been activated, data will automatically upload to the web. Data from the gateway can also
be uploaded to SensorCloud™ once logged on.
To connect to SensorCloud™ go to the SensorCloud™ website log-in page, and enter the
log-in credentials. Register as a new user if needed.
http://sensorcloud.com/log-in/
Figure 16 - SensorCloud™ Log-in or Register
The SensorCloud™ interface has six main views. When logging in as a registered user, the
Device view is the default. Navigate to other views by clicking the view name at the top of the
page (Figure 17 - SensorCloud™ Device Menu).
Figure 17 - SensorCloud™ Device Menu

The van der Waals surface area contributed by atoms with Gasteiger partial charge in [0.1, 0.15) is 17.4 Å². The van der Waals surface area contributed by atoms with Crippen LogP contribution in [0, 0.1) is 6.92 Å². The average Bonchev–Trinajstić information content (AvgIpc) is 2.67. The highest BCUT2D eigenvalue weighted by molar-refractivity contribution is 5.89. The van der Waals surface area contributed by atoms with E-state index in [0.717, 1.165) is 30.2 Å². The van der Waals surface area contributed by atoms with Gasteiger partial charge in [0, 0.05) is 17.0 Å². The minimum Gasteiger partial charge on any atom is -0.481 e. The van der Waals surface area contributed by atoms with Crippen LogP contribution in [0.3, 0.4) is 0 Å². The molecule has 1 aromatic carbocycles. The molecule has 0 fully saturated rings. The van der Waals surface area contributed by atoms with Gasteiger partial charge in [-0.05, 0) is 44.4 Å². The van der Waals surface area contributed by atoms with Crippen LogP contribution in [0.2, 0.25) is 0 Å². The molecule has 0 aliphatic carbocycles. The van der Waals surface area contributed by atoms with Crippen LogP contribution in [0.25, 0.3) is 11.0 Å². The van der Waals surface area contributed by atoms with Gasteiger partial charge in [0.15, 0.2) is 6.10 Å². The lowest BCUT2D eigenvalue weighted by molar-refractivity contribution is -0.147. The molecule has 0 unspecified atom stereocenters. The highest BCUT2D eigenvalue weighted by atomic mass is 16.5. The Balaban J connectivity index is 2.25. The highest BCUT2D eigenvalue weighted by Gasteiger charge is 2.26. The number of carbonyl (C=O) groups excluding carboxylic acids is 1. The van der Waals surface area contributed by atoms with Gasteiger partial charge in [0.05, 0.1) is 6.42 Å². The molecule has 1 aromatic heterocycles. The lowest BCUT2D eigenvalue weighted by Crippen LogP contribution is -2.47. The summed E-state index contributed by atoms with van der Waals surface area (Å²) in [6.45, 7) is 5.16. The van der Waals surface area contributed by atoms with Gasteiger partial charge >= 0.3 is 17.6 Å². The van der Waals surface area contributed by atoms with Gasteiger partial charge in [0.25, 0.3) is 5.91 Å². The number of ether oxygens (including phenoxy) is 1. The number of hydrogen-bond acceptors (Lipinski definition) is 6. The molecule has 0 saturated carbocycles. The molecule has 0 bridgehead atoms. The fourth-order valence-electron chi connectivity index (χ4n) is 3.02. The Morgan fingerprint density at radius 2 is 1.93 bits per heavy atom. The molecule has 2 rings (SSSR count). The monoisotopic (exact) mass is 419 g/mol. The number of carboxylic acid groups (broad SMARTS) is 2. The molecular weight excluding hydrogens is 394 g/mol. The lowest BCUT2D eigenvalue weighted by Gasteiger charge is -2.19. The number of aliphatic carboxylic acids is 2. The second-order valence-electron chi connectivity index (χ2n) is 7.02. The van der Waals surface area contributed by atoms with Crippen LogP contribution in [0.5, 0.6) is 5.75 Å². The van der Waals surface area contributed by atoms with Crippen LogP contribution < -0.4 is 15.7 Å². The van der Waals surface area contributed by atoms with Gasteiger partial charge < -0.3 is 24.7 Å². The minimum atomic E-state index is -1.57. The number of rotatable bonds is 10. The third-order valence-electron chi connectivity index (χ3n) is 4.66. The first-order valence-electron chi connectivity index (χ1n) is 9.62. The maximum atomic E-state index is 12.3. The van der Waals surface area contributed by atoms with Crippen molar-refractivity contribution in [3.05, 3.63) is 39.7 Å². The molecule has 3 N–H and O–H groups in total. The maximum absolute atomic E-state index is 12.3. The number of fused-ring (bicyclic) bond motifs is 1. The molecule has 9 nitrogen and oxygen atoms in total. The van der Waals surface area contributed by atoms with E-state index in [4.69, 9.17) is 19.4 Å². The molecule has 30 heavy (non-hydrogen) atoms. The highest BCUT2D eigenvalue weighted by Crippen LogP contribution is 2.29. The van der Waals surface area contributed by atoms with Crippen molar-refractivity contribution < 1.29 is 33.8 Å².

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SG-Link®-LXRS® Wireless Sensor Node User Manual
System Operational Overview
a. Device - The device list shows every gateway and API device associated with the
SensorCloud™ account, including owned, shared, and demo devices. This view
provides links to each devices SensorCloud™ subscription plan, device
configuration options, and a summary of last communications and data
transactions.
b. Account - The account view is for logistic management of the SensorCloud™
account, such as changing the log-in password, user email, and billing information.
c. CSV Uploader - The data upload feature enables data from any source (such as
non-Ethernet LORD MicroStrain® gateways, or third-party sensors) to be uploaded
for display in SensorCloud™. The data should be in the LORD MicroStrain® CSV
format.
d. Data - The data view is the data visualization page and displays data collected from
sensor nodes or uploaded from files. Sensor data selections are listed by the node